A Analysis of MushChimney Structure
Abstract
When a multicomponent liquid is cooled and solidified, commonly, the solid phase advances from the cold boundary into the liquid as a branching forest of dendritic crystals. This creates a region of mixed solid and liquid phases, referred to as a mushy zone, in which the solid forms a rigidly connected framework with the liquid occurring in the intercrystalline gaps. When the fluid seeps through the dendrites, further freezing occurs which fills in pores of the matrix and reduces its permeability to the liquid flow. In particular, if a binary alloy (for example, NH_4Cl H_2O solution) is cooled at bottom and a dense component (for example, NH_4 Cl) is solidified, buoyant material released during freezing in the pores returns to the melt only through thin, vertical, but widely separated, 'chimneys', the flow through the matrix between them being organized to supply these chimneys. We presented photos of a mushchimney system obtained from the ammonium chloride experiment, and we studied how convection with horizontal divergence affects the structure and flow of the mushchimney system. We use a simple ODE system in the mush derived by assuming that the temperature depends on vertical coordinate only. We find that the mass fraction of solid increases and the depth of a mush decreases when the strength of convection increases. We present an axisymmetric model containing only one chimney to analyze the structure of the mushchimney system. We find solutions of the temperature, the solid fraction, and the pressure in the chimney wall. In particular, the pressure expression shows that the fluid flow needs a huge pressure in order to pass through the chimney wall if its permeability is very small. We assume that a ratio of composition is large, which allows us to neglect the pressure contribution of the chimney wall. We use the knowledge of the variables in the mush, evaluated on the chimney wall, to find the fluid flow in the chimney and the radius of chimney. Our procedure employs the von KarmanPohlhausen technique for determining chimney flow (Roberts & Loper, 1983) and makes use of the fact that the radius of the chimney is much less than the thickness of the mush. We find a relation between a parameter measuring the ratio of viscous and buoyancy forces in the chimney and the vertical velocity component on the top of the mush, and estimate numerically the value of this velocity measuring the strength of convection. The results obtained show reasonably good agreement with theoretical and experimental works (Roberts & Loper (1983), Chen & Chen (1991), Tait & Jaupart (1992), Hellawell etc. (1993), Worster (1991)).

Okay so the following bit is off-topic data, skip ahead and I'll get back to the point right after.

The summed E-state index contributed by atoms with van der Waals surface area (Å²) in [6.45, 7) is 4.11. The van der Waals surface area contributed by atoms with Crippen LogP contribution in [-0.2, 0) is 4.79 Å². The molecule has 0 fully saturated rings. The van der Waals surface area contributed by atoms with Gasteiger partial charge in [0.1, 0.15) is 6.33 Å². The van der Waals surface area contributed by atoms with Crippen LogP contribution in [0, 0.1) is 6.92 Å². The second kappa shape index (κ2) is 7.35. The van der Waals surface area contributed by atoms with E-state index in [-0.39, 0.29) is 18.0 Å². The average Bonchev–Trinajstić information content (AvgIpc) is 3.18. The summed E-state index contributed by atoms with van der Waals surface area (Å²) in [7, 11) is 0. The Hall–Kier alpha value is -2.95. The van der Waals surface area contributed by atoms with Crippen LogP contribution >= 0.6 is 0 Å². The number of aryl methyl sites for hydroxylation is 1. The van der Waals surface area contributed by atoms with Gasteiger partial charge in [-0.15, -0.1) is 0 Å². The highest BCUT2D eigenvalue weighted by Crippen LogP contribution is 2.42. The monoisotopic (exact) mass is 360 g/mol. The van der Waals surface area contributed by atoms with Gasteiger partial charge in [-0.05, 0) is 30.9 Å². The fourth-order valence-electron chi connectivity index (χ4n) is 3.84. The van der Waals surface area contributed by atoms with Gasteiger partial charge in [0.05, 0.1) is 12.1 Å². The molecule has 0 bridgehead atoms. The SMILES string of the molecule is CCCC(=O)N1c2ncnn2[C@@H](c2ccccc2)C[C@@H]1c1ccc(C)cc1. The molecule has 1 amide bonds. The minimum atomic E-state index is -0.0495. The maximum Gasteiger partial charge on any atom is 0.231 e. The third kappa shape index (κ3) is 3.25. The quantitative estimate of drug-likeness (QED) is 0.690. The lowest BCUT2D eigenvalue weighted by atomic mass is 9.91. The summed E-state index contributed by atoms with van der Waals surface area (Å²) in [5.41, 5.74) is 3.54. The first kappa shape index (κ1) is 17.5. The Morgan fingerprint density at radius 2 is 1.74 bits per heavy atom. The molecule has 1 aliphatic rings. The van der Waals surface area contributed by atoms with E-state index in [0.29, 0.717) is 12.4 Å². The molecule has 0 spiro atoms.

Publication:

Ph.D. Thesis
 Pub Date:
 January 1995
 Bibcode:
 1995PhDT........32Y
 Keywords:

 AMMONIUM CHLORIDE;
 FLUID FLOW;
 Mathematics; Physics: Fluid and Plasma; Applied Mechanics